I haven't seen a drop, never mind a trickle
By Ruth Bergan , March 2015
Civil society organisations often work on issues which impact on the daily lives of a large number of people, but whose detail is highly complex and whose decision-making structures are far removed from most people’s experience. A prominent example of this are the negotiations around a major trade deal (the Transatlantic Trade and Investment Partnership or ‘TTIP’). The deal will affect many aspects of daily life, from the food we eat and the environment, to how the healthcare system works. Despite this, there has been relatively little effort on the part of government to engage with the public.
Ruth Bergan's report aims to make a contribution to debates within civil society around power and equality. It uses a case study of TTIP to examine how theatre can be used as a tool to facilitate engagement in macroeconomic issues of communities without specialist expertise.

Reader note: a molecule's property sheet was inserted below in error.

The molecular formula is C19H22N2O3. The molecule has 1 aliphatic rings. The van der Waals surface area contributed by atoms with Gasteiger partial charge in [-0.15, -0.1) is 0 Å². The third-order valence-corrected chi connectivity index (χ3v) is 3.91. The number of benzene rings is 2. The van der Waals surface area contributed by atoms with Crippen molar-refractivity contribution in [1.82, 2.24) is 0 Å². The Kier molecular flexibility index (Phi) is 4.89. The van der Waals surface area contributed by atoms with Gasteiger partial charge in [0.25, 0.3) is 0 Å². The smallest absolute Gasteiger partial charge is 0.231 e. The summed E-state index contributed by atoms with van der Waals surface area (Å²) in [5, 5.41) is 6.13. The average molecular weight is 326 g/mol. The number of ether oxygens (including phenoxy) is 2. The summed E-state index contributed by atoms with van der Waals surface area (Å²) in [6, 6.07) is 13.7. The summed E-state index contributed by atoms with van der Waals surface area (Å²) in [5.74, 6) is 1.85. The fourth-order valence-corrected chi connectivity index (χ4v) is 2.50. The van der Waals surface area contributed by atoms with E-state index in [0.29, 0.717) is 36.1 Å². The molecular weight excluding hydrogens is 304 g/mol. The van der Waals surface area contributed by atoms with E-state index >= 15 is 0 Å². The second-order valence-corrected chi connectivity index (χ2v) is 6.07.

The report begins by suggesting some of the reasons why this might be considered both necessary and desirable; it then outlines the key debates around theatre as an instrument of political engagement as well as some of the challenges to both civil society and theatre organisations in embarking upon this kind of work. Finally, it describes the process that was undertaken to develop a pilot of a show about TTIP, and attempts to identify lessons and conclusions from it.
Read I haven’t seen a drop, never mind a trickle: Using theatre to engage communities in complex macroeconomic processes, a case study of the Transatlantic Trade and Investment Partnership.